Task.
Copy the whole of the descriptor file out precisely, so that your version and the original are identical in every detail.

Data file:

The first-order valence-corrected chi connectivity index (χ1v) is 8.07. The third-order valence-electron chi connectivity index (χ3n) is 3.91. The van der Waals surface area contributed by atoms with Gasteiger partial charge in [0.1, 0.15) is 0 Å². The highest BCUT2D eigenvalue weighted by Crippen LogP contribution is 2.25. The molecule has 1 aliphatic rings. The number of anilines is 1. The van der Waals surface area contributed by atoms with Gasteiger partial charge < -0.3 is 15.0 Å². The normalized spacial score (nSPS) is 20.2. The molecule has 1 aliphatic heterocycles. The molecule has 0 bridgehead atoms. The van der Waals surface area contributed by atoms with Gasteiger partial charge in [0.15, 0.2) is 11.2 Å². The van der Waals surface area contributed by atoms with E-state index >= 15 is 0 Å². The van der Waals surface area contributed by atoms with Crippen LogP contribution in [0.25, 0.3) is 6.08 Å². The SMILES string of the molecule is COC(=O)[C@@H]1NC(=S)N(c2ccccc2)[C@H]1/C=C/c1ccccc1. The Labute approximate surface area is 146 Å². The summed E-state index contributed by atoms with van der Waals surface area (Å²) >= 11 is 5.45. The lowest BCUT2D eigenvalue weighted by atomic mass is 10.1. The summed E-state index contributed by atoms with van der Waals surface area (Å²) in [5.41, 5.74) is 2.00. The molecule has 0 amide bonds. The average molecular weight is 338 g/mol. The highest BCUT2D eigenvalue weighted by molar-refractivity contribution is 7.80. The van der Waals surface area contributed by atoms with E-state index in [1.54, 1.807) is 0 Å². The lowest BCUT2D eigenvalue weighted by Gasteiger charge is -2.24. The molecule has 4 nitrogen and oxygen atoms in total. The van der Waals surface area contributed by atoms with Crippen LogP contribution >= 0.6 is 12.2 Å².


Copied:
The first-order valence-corrected chi connectivity index (χ1v) is 8.07. The third-order valence-electron chi connectivity index (χ3n) is 3.91. The van der Waals surface area contributed by atoms with Gasteiger partial charge in [0.1, 0.15) is 0 Å². The highest BCUT2D eigenvalue weighted by Crippen LogP contribution is 2.25. The molecule has 1 aliphatic rings. The number of anilines is 1. The van der Waals surface area contributed by atoms with Gasteiger partial charge < -0.3 is 15.0 Å². The normalized spacial score (nSPS) is 20.2. The molecule has 1 aliphatic heterocycles. The molecule has 0 bridgehead atoms. The van der Waals surface area contributed by atoms with Gasteiger partial charge in [0.15, 0.2) is 11.2 Å². The van der Waals surface area contributed by atoms with E-state index >= 15 is 0 Å². The van der Waals surface area contributed by atoms with Crippen LogP contribution in [0.25, 0.3) is 6.08 Å². The SMILES string of the molecule is COC(=O)[C@@H]1NC(=S)N(c2ccccc2)[C@H]1/C=C/c1ccccc1. The Labute approximate surface area is 146 Å². The summed E-state index contributed by atoms with van der Waals surface area (Å²) >= 11 is 5.45. The lowest BCUT2D eigenvalue weighted by atomic mass is 10.1. The summed E-state index contributed by atoms with van der Waals surface area (Å²) in [5.41, 5.74) is 2.00. The molecule has 0 amide bonds. The average molecular weight is 338 g/mol. The highest BCUT2D eigenvalue weighted by molar-refractivity contribution is 7.80. The van der Waals surface area contributed by atoms with E-state index in [1.54, 1.807) is 0 Å². The lowest BCUT2D eigenvalue weighted by Gasteiger charge is -2.24. The molecule has 4 nitrogen and oxygen atoms in total. The van der Waals surface area contributed by atoms with Crippen LogP contribution >= 0.6 is 12.2 Å².